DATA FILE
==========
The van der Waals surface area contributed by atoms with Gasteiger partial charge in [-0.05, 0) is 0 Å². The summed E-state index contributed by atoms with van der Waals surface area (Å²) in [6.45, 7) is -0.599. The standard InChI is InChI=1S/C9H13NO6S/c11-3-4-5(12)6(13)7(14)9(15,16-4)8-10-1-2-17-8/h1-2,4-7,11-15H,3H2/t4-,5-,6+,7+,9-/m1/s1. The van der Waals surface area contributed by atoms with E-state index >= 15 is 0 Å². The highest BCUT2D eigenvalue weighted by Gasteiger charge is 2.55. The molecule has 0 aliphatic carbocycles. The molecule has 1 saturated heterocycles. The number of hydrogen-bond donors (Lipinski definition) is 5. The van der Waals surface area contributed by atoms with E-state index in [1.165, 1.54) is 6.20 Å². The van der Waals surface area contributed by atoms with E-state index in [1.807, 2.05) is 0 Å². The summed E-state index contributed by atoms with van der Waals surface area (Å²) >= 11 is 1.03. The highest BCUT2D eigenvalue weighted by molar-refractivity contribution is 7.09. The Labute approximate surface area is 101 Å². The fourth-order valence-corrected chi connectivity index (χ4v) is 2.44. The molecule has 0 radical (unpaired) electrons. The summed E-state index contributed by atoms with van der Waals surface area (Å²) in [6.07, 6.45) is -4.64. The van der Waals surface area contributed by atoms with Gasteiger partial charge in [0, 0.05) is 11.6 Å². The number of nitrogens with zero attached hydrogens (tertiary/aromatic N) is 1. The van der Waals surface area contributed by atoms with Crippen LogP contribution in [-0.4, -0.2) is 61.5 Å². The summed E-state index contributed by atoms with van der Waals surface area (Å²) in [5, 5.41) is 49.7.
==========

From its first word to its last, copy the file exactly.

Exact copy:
The van der Waals surface area contributed by atoms with Gasteiger partial charge in [-0.05, 0) is 0 Å². The summed E-state index contributed by atoms with van der Waals surface area (Å²) in [6.45, 7) is -0.599. The standard InChI is InChI=1S/C9H13NO6S/c11-3-4-5(12)6(13)7(14)9(15,16-4)8-10-1-2-17-8/h1-2,4-7,11-15H,3H2/t4-,5-,6+,7+,9-/m1/s1. The van der Waals surface area contributed by atoms with E-state index >= 15 is 0 Å². The highest BCUT2D eigenvalue weighted by Gasteiger charge is 2.55. The molecule has 0 aliphatic carbocycles. The molecule has 1 saturated heterocycles. The number of hydrogen-bond donors (Lipinski definition) is 5. The van der Waals surface area contributed by atoms with E-state index in [1.165, 1.54) is 6.20 Å². The van der Waals surface area contributed by atoms with E-state index in [1.807, 2.05) is 0 Å². The summed E-state index contributed by atoms with van der Waals surface area (Å²) >= 11 is 1.03. The highest BCUT2D eigenvalue weighted by molar-refractivity contribution is 7.09. The Labute approximate surface area is 101 Å². The fourth-order valence-corrected chi connectivity index (χ4v) is 2.44. The molecule has 0 radical (unpaired) electrons. The summed E-state index contributed by atoms with van der Waals surface area (Å²) in [6.07, 6.45) is -4.64. The van der Waals surface area contributed by atoms with Gasteiger partial charge in [0, 0.05) is 11.6 Å². The number of nitrogens with zero attached hydrogens (tertiary/aromatic N) is 1. The van der Waals surface area contributed by atoms with Crippen LogP contribution in [-0.4, -0.2) is 61.5 Å². The summed E-state index contributed by atoms with van der Waals surface area (Å²) in [5, 5.41) is 49.7.